St Michael’s and All Angels Church was endowed and built (1852-56) as an expression of Sir Frederick Ouseley’s commitment to the renaissance of English Church Music. The near-spectacular building by Henry Woodyer was richly furnished and decorated, and its high vaulted roof provided a fine acoustic. The genuine ‘Father Willis’ organ is widely recognised throughout the Church music world as outstanding, and regularly attracts many famous Cathedral organists and numerous visiting Choirs throughout the year. The Church also served as the Chapel to the adjoining College, which Sir Frederick Ouseley founded as a Choir School.
The College closed in 1985 through lack of pupils, its isolated geographic position and competition from the larger Cathedral Schools. Since then the Parochial Church Council has been responsible for the upkeep and day-to-day running of the Church.
Each year since 1991, the parishioners have raised about £2,000 specifically for repairs to the fabric of the Church, and also made steady in-roads into the considerable, inherited maintenance backlog. In addition, they meet the cost of maintaining the Father Willis Organ, the overheads for services on four Sundays each month, and the Parish Share, whose recent substantial rises are the forerunner of more to come. This year a concerted effort is being made to boost on-going local fund raising activities. These include Music at St Michael’s, through which a number of Organ Recitals and Choral Services by visiting choirs are arranged to maintain the musical traditions of St Michaels.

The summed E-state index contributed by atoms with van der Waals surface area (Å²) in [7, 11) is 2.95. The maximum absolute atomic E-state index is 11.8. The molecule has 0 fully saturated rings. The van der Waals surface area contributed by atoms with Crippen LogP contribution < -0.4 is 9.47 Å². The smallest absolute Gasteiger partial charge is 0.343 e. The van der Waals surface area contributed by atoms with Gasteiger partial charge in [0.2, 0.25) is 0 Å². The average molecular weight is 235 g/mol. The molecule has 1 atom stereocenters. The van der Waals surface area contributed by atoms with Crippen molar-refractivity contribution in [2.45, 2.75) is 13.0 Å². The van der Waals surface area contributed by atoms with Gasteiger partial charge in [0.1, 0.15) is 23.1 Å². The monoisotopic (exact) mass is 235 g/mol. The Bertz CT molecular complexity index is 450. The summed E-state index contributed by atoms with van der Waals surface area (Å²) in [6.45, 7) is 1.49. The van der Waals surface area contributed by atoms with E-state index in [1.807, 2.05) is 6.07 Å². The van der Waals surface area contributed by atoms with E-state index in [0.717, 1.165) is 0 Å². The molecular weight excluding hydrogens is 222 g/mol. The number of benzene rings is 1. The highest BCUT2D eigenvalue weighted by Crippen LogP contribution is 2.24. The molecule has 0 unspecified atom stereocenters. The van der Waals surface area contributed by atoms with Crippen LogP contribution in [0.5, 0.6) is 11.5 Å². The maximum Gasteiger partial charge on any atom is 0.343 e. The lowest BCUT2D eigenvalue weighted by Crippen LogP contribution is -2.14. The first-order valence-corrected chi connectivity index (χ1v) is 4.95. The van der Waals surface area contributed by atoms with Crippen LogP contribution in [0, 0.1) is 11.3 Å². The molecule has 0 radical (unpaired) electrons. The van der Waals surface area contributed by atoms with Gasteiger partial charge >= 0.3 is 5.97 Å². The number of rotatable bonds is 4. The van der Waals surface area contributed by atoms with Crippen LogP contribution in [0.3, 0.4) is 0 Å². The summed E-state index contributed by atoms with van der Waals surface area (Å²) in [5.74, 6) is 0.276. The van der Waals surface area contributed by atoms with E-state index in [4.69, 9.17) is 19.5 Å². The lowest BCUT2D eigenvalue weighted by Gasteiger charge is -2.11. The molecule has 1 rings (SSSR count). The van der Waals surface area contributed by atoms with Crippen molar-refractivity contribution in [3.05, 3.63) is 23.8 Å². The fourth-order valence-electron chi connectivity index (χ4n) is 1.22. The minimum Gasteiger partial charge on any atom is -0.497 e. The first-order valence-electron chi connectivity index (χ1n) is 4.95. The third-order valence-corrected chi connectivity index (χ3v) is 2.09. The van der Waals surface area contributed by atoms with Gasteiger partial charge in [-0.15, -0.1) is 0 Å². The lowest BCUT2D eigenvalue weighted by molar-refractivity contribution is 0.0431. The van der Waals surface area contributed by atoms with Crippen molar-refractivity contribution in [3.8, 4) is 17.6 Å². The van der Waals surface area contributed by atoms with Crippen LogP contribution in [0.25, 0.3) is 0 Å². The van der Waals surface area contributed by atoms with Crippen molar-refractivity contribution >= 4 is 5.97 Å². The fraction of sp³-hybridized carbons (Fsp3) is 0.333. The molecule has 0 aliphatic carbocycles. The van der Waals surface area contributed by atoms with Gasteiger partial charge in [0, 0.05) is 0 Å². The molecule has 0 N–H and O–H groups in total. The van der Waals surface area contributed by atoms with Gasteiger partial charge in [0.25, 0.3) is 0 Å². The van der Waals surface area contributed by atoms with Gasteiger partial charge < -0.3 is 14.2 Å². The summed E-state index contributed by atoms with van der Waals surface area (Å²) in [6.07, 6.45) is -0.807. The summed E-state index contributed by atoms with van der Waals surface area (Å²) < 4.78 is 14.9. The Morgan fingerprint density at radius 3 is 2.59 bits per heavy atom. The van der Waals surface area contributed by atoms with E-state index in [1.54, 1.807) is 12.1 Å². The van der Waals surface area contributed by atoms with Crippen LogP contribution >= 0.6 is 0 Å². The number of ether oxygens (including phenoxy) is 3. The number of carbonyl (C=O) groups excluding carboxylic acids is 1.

The Church is Grade II listed as a Parish Church of outstanding historic interest and is known as a fine example of Victorian Architecture and Hardman painted glass. It is currently under review for Grade I listing.
Services in Church
- 1st Sunday in month – Family Service at 10am
- 2nd Sunday – Common Worship Communion at 11am
- 3rd Sunday- Morning Prayer at 11am for December, 10am from January
- 4th Sunday – Book of Common Prayer Communion at 11am
St Michaels has two churchyards. The larger churchyard is adjacent to the church and the second smaller one can be found in the road opposite the church on the left hand side. It is beyond the village hall and the settlement of housing.
The original churchyard contains graves from the late 1800s and the newer churchyard is the current burial ground.
The original records were made by the late Dr John Sharp from several sources, but only detail names and dates.
A layout of the grave numbers can be located at the back of the church which is normally kept locked, so if you plan a visit please make contact to see if we can arrange for the church to be opened for you to see the details.
The Lych Gate at the Lower Churchyard
Details of the Lower Churchyard
Details of the Main Churchyard